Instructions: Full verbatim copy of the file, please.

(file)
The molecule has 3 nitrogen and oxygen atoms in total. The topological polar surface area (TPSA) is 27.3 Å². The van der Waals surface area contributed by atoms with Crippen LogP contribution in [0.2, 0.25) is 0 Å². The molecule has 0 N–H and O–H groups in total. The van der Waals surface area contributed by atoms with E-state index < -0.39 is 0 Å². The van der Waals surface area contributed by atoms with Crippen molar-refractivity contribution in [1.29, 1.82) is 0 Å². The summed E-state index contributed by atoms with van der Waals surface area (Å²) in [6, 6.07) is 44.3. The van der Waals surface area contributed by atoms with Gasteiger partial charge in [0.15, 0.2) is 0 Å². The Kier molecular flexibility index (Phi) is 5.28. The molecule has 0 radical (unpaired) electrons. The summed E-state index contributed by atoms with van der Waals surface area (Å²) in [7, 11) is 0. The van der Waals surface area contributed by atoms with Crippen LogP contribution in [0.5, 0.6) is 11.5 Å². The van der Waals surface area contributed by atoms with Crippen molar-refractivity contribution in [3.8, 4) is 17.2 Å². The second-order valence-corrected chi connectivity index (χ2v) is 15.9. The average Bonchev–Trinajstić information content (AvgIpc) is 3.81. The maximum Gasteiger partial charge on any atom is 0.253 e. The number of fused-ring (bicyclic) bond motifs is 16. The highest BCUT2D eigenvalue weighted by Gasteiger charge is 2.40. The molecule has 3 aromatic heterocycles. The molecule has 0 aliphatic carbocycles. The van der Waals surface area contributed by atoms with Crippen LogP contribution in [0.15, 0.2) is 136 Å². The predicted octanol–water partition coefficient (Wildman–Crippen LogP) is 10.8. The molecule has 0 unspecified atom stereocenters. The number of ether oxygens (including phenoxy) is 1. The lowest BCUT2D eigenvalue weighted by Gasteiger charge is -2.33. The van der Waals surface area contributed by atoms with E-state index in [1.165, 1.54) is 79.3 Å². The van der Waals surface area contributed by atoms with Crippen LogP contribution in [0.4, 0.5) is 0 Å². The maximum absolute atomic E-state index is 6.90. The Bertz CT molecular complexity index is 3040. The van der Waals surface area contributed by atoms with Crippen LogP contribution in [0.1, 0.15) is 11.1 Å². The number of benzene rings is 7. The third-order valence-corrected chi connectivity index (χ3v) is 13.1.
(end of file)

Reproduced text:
The molecule has 3 nitrogen and oxygen atoms in total. The topological polar surface area (TPSA) is 27.3 Å². The van der Waals surface area contributed by atoms with Crippen LogP contribution in [0.2, 0.25) is 0 Å². The molecule has 0 N–H and O–H groups in total. The van der Waals surface area contributed by atoms with E-state index < -0.39 is 0 Å². The van der Waals surface area contributed by atoms with Crippen molar-refractivity contribution in [1.29, 1.82) is 0 Å². The summed E-state index contributed by atoms with van der Waals surface area (Å²) in [6, 6.07) is 44.3. The van der Waals surface area contributed by atoms with Gasteiger partial charge in [0.15, 0.2) is 0 Å². The Kier molecular flexibility index (Phi) is 5.28. The molecule has 0 radical (unpaired) electrons. The summed E-state index contributed by atoms with van der Waals surface area (Å²) in [7, 11) is 0. The van der Waals surface area contributed by atoms with Crippen LogP contribution in [0.5, 0.6) is 11.5 Å². The van der Waals surface area contributed by atoms with Crippen molar-refractivity contribution in [3.8, 4) is 17.2 Å². The second-order valence-corrected chi connectivity index (χ2v) is 15.9. The average Bonchev–Trinajstić information content (AvgIpc) is 3.81. The maximum Gasteiger partial charge on any atom is 0.253 e. The number of fused-ring (bicyclic) bond motifs is 16. The highest BCUT2D eigenvalue weighted by Gasteiger charge is 2.40. The molecule has 3 aromatic heterocycles. The molecule has 0 aliphatic carbocycles. The van der Waals surface area contributed by atoms with Crippen LogP contribution in [0.15, 0.2) is 136 Å². The predicted octanol–water partition coefficient (Wildman–Crippen LogP) is 10.8. The molecule has 0 unspecified atom stereocenters. The number of ether oxygens (including phenoxy) is 1. The lowest BCUT2D eigenvalue weighted by Gasteiger charge is -2.33. The van der Waals surface area contributed by atoms with E-state index in [1.165, 1.54) is 79.3 Å². The van der Waals surface area contributed by atoms with Crippen LogP contribution in [0.4, 0.5) is 0 Å². The maximum absolute atomic E-state index is 6.90. The Bertz CT molecular complexity index is 3040. The van der Waals surface area contributed by atoms with Crippen LogP contribution in [0.1, 0.15) is 11.1 Å². The number of benzene rings is 7. The third-order valence-corrected chi connectivity index (χ3v) is 13.1.